A little further down the River Dart from Greenway (and on the opposite side) is the town of Dartmouth, which is actually located slightly inland from the actual mouth of the river.

Dartmouth is another spot in Devon that’s ideal for partaking in watersports, either on the River Dart or nearby beaches. The town hosts many festivals, as well as the Port of Dartmouth Royal Regatta every August. The regatta features boat races, markets, fun fairs, community games, musical performances, air displays and fireworks over three days at the end of August.

The Dartmouth Museum houses displays on maritime history in a 17th-century merchant’s house, while there’s a heritage steam railway departing from the opposite side of the river to other towns on the Devon coast.

At the mouth of the Dart River is Dartmouth Castle, an artillery fort in a very picturesque spot which you can explore after a ferry ride. The castle also offers stunning views over the town from the top of the battlements.

Dartmoor National Park

If you’re looking for places to go in Devon that aren’t all about the beaches, then you won’t want to miss Dartmoor National Park. With a name like Dartmoor, you know the area is going to have lots of moors, but the national park is also known for exposed granite hilltops known as tors.

There are a number of towns within the borders of Dartmoor National Park, and Sir Arthur Conan Doyle’s Sherlock Holmes novel The Hound of the Baskervilles was famously set in Dartmoor. The area is popular for hiking, fishing, rock-climbing, cycling and wildlife-watching, as well as white water rafting and canoeing in winter when the rivers are higher.

Other notable attractions within Dartmoor include the beautiful Becky Falls and Buckfast Abbey, an active Benedictine monastery. Dartmoor Ponies are a hardy breed that originated in the area to withstand the extreme weather conditions and still live half-feral in the moors of the park.

Exmoor National Park

Another spot in Devon for seeing wide-open landscapes is Exmoor National Park, which is partly located in Somerset to the west of Devon. While Dartmoor is located in the south of Devon, Exmoor can be found in the north and was once a royal hunting forest.

Exmoor’s coastline is particularly stunning, with cliffs cut by ravines and waterfalls. As well as some moors, Exmoor contains heaths, woodland and peat bogs, along with plenty of villages. One of the best ones to explore is Lynmouth, located in a gorge where the East and West Lyn Rivers converge. Cable cars working on gravity connect Lynmouth with the town of Lynton on top of the gorge.

Like Dartmoor, Exmoor is known for a breed of pony as well as sheep, deer, cattle, feral goats and the rumoured phantom cat “the Beast of Exmoor”. Seals can also be spotted off the coast around Lundy Island, often along with puffins and dolphins.

South Devon Railway

One of the must-experience Devon attractions is the historic South Devon Railway, a 19th-century steam railway that runs mostly along the River Dart between the towns of Totnes and Buckfastleigh.

Riding the train through the South Devon countryside makes for an idyllic day trip that feels like stepping back in time. At the Buckfastleigh station visitors can enjoy a traditional Devonshire cream tea in the refreshment rooms, buy model trains in the gift shop and explore the history of the train line in the museum.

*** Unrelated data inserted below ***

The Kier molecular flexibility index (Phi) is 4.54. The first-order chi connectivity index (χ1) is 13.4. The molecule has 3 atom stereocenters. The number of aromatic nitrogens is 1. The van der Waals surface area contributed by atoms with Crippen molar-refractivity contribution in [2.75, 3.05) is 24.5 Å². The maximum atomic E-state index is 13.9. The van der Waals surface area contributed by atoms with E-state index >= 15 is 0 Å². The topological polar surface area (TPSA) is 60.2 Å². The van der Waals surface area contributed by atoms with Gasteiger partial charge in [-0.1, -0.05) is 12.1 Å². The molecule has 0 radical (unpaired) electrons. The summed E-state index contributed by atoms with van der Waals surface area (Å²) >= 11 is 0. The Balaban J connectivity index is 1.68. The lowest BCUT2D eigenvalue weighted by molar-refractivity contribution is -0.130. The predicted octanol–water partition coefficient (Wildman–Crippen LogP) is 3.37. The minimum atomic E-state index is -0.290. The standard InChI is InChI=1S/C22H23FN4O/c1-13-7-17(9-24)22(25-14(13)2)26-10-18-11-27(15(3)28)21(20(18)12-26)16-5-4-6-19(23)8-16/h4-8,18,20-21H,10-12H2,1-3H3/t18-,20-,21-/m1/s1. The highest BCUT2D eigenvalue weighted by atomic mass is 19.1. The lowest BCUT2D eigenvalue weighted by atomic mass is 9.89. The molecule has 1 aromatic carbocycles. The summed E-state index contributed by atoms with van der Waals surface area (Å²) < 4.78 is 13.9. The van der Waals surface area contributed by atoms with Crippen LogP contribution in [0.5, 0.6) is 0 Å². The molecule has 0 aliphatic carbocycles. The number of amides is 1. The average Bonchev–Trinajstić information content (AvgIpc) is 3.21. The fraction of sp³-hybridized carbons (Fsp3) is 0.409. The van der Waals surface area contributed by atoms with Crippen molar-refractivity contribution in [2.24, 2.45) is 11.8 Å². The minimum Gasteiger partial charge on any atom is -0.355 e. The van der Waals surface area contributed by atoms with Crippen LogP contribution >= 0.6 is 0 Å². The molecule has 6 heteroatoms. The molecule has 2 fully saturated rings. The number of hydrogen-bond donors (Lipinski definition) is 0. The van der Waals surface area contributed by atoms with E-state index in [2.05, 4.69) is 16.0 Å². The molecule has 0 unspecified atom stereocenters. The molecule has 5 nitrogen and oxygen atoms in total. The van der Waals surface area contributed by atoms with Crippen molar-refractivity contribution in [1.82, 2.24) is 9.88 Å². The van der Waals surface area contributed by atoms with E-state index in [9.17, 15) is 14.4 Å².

Buckfastleigh is also home to the Buckfast Butterfly Farm and Dartmoor Otter Sanctuary, for wildlife-lovers who want to see cute otters in the sanctuary as well as pretty butterflies in the butterfly house!


If you are looking for the most picturesque things to see in Devon then you can’t go past the charming seaside village of Clovelly. It has a steep cobbled main street leading down to the harbour and beautiful views over the Bristol channel.

Clovelly used to be renowned for taking visitors up and down the steep main street on the back of donkeys (as traffic is banned) but these days visitors must either go by foot or use a Land Rover service. The local donkeys can still be visited at the Clovelly Donkey Stables just outside the village.

If you walk along the pebbly beach next to the harbour you will also come to the Clovelly Waterfall, a small yet lovely cascade. Clovelly is home to the Fisherman’s Cottage, a museum showing how fishermen’s families lived in the 1930s, as well as the Kingsley Museum; dedicated to the author Charles Kingsley. Kingsley grew up in Clovelly, going on to write The Water Babies and Westward Ho!

Photo by RogerThissen on Pixabay

Westward Ho!

Perhaps one of the most unusual places to visit in Devon is the town named Westward Ho! And no, we’re not putting an exclamation mark in there for emphasis, it is part of the official name of the town!

Westward Ho! was also the name of a novel by Charles Kingsley (published in 1855), which helped boost tourism in the area around Clovelly, although it was actually (partially) set in Bideford, which is about a 20-minute drive from Clovelly.

The village of Westward Ho! was built specifically to capitalise on the tourism which came from the popularity of Kingsley’s novel, and make it an attractive seaside destination for Victorians.

This town is the only place in the United Kingdom to have an exclamation mark in its name, and one of only two places in the world, with the other being Saint-Louis-du-Ha!-Ha! in Canada!

Have we missed any of your favourite places to visit in Devon?

Let us know in the comments!

Leave a Comment